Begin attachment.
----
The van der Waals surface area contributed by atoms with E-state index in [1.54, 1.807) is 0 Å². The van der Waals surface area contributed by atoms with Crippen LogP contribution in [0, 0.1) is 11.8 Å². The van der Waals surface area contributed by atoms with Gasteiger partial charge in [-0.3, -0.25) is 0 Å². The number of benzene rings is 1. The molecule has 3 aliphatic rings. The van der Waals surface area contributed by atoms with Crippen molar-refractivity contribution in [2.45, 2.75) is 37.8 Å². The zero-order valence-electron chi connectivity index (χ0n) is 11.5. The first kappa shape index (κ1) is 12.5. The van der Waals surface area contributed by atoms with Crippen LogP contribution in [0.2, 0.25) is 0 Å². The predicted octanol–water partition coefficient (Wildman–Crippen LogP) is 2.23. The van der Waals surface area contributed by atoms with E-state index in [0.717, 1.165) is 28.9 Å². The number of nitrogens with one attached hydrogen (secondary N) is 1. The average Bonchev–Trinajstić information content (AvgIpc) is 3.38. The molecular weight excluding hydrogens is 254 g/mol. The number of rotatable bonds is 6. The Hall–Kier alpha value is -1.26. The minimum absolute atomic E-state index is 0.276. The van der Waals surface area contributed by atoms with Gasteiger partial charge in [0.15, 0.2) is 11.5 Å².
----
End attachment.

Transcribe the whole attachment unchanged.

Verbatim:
The van der Waals surface area contributed by atoms with E-state index in [1.54, 1.807) is 0 Å². The van der Waals surface area contributed by atoms with Crippen LogP contribution in [0, 0.1) is 11.8 Å². The van der Waals surface area contributed by atoms with Gasteiger partial charge in [-0.3, -0.25) is 0 Å². The number of benzene rings is 1. The molecule has 3 aliphatic rings. The van der Waals surface area contributed by atoms with Crippen molar-refractivity contribution in [2.45, 2.75) is 37.8 Å². The zero-order valence-electron chi connectivity index (χ0n) is 11.5. The first kappa shape index (κ1) is 12.5. The van der Waals surface area contributed by atoms with Crippen LogP contribution in [0.2, 0.25) is 0 Å². The predicted octanol–water partition coefficient (Wildman–Crippen LogP) is 2.23. The van der Waals surface area contributed by atoms with E-state index in [0.717, 1.165) is 28.9 Å². The number of nitrogens with one attached hydrogen (secondary N) is 1. The average Bonchev–Trinajstić information content (AvgIpc) is 3.38. The molecular weight excluding hydrogens is 254 g/mol. The number of rotatable bonds is 6. The Hall–Kier alpha value is -1.26. The minimum absolute atomic E-state index is 0.276. The van der Waals surface area contributed by atoms with Gasteiger partial charge in [0.15, 0.2) is 11.5 Å².